As promised, here is the next installment of Jess Wells’s ninepart story, “The See-Saw Family”:
Simon leans back against the kitchen sink and wants to know why I don’t call myself heterosexual now. I proclaim, almost with hostility, that it would be to suggest that the last 23 years of lesbianism was a mistake.
He presses on. “If this relationship didn’t work would you consider going back to women?”
I want to remind him of how much I love him, how devoted I am and how good we are together, but that’s not the question in front of us. (Nor the focus of this piece. No one asks, “Why do you love Simon-the-man?” They ask, “Why are you with men-the-gender?”)
His question makes me see my former selves spin out of my shoulders like a vapor trail. Women full of piss and vinegar. Full of righteous confidence that I just hadn’t found The One. The just-shout-‘Next’-and-you’re-on belief that love was out there. But I’m nearly 50 years old now, and not only am I looking at my own middle age (exactly middle, since I want to live to be 100+) but I’m filled to the brim with the knowledge that I can’t put my kid through another breakup, desertion, another set of readjustments. It’s this or nothing.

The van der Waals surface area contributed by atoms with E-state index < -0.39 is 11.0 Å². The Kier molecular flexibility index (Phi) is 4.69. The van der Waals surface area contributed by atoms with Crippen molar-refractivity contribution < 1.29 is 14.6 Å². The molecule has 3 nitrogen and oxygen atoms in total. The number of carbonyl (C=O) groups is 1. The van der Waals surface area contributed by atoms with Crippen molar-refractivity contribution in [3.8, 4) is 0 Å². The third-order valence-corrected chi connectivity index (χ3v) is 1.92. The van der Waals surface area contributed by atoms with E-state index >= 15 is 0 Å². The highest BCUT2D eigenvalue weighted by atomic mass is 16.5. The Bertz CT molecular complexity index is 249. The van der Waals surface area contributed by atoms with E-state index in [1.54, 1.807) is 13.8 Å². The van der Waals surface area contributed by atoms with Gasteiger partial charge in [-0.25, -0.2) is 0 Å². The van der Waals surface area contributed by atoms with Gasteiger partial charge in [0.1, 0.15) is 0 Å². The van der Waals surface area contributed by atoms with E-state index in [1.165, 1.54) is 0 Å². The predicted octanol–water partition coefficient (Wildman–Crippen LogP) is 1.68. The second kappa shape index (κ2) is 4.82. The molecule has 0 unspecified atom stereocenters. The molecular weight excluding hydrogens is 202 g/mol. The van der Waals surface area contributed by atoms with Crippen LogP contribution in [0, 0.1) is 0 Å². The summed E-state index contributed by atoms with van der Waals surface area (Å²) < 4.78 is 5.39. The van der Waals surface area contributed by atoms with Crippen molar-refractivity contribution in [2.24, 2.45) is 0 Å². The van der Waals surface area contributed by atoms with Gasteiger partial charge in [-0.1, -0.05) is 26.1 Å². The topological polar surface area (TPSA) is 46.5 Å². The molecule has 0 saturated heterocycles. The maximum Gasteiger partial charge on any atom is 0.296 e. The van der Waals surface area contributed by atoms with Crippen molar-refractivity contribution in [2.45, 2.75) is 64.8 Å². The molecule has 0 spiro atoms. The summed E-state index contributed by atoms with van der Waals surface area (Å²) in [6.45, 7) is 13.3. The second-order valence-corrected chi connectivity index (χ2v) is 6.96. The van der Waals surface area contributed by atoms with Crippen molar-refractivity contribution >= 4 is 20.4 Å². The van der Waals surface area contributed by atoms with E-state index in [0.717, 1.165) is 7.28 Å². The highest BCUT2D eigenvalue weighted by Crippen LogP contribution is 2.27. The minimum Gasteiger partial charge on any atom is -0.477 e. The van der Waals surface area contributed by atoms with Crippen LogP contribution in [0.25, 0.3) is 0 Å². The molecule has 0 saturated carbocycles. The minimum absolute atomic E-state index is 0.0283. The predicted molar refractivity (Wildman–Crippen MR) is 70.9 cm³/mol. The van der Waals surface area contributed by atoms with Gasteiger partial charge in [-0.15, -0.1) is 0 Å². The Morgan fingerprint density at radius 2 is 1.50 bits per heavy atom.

If he leaves, I give up on love altogether. I mean that. I’ve tried every configuration and gender. I sincerely think I would shave my head and become a Buddhist nun. Not so far-fetched, really: I’m a Buddhist who has taken refuge. My Buddhism is central to my belief system and is at the core of my coping skills. I’d be a nun with saltpeter in her begging bowl, though.
What does that say about my sexuality? To honor my past, I won’t base my sexual identity on my current heterosexuality. Simon will give me my bisexuality if there’s a chance of having sex with women in the future. If I intend to be celibate in the future, then am I precelibate? Is that a category?
Whatever it is, though, I’m definitely queer. I’m the B in the LGBT so I still get to march in the parade. I may not be gay but I’m definitely in the “woman with unusual sexuality” category. You can’t have double-closets and not be considered queer.
Jess is an author/editor who can be found online at www.jesswells.com.